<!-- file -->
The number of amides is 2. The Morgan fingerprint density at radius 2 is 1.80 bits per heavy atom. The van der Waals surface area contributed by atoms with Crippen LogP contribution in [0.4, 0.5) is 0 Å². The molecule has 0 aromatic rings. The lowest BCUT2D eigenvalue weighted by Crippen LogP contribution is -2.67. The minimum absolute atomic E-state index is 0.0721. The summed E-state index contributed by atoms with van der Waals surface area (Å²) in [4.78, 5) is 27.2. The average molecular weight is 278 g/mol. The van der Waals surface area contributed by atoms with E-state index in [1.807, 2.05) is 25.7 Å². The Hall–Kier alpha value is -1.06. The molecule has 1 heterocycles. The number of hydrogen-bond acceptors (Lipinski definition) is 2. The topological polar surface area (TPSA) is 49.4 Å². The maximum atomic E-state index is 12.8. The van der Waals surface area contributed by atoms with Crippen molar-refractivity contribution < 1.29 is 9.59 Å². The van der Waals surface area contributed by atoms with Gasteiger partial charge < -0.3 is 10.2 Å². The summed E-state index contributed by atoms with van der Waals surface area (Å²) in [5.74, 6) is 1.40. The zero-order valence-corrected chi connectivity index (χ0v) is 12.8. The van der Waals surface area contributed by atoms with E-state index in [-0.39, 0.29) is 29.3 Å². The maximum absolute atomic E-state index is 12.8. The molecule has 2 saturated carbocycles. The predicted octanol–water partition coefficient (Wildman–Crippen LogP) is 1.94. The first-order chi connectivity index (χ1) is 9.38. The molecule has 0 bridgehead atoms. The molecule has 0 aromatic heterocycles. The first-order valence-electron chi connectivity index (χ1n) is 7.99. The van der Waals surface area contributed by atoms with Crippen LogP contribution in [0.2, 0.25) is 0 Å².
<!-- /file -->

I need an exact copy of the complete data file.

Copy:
The number of amides is 2. The Morgan fingerprint density at radius 2 is 1.80 bits per heavy atom. The van der Waals surface area contributed by atoms with Crippen LogP contribution in [0.4, 0.5) is 0 Å². The molecule has 0 aromatic rings. The lowest BCUT2D eigenvalue weighted by Crippen LogP contribution is -2.67. The minimum absolute atomic E-state index is 0.0721. The summed E-state index contributed by atoms with van der Waals surface area (Å²) in [4.78, 5) is 27.2. The average molecular weight is 278 g/mol. The van der Waals surface area contributed by atoms with E-state index in [1.807, 2.05) is 25.7 Å². The Hall–Kier alpha value is -1.06. The molecule has 1 heterocycles. The number of hydrogen-bond acceptors (Lipinski definition) is 2. The topological polar surface area (TPSA) is 49.4 Å². The maximum atomic E-state index is 12.8. The van der Waals surface area contributed by atoms with Crippen molar-refractivity contribution < 1.29 is 9.59 Å². The van der Waals surface area contributed by atoms with Gasteiger partial charge < -0.3 is 10.2 Å². The summed E-state index contributed by atoms with van der Waals surface area (Å²) in [5.74, 6) is 1.40. The zero-order valence-corrected chi connectivity index (χ0v) is 12.8. The van der Waals surface area contributed by atoms with E-state index in [-0.39, 0.29) is 29.3 Å². The maximum absolute atomic E-state index is 12.8. The molecule has 2 saturated carbocycles. The predicted octanol–water partition coefficient (Wildman–Crippen LogP) is 1.94. The first-order chi connectivity index (χ1) is 9.38. The molecule has 0 bridgehead atoms. The molecule has 0 aromatic heterocycles. The first-order valence-electron chi connectivity index (χ1n) is 7.99. The van der Waals surface area contributed by atoms with Crippen LogP contribution in [0.2, 0.25) is 0 Å².